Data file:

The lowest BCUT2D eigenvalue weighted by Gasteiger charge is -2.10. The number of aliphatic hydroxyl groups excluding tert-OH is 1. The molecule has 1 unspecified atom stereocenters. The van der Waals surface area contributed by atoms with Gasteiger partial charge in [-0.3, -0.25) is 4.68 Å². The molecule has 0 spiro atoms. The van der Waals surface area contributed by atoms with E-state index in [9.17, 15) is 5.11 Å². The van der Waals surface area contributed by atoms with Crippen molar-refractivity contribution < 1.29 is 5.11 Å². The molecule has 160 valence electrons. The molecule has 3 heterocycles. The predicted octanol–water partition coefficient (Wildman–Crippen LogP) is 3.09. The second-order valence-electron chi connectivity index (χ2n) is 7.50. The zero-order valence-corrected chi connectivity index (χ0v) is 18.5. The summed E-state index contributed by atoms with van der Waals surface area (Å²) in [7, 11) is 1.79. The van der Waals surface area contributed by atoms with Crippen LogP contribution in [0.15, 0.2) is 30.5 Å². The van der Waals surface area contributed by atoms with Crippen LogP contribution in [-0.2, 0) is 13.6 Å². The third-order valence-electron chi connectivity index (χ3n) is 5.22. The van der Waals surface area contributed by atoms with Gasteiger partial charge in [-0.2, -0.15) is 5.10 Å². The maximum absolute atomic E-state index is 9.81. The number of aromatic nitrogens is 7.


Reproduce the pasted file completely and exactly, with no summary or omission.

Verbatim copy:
The lowest BCUT2D eigenvalue weighted by Gasteiger charge is -2.10. The number of aliphatic hydroxyl groups excluding tert-OH is 1. The molecule has 1 unspecified atom stereocenters. The van der Waals surface area contributed by atoms with Gasteiger partial charge in [-0.3, -0.25) is 4.68 Å². The molecule has 0 spiro atoms. The van der Waals surface area contributed by atoms with E-state index in [9.17, 15) is 5.11 Å². The van der Waals surface area contributed by atoms with Crippen molar-refractivity contribution < 1.29 is 5.11 Å². The molecule has 160 valence electrons. The molecule has 3 heterocycles. The predicted octanol–water partition coefficient (Wildman–Crippen LogP) is 3.09. The second-order valence-electron chi connectivity index (χ2n) is 7.50. The zero-order valence-corrected chi connectivity index (χ0v) is 18.5. The summed E-state index contributed by atoms with van der Waals surface area (Å²) in [7, 11) is 1.79. The van der Waals surface area contributed by atoms with Crippen LogP contribution in [0.15, 0.2) is 30.5 Å². The van der Waals surface area contributed by atoms with Crippen LogP contribution in [-0.2, 0) is 13.6 Å². The third-order valence-electron chi connectivity index (χ3n) is 5.22. The van der Waals surface area contributed by atoms with Gasteiger partial charge in [-0.2, -0.15) is 5.10 Å². The maximum absolute atomic E-state index is 9.81. The number of aromatic nitrogens is 7.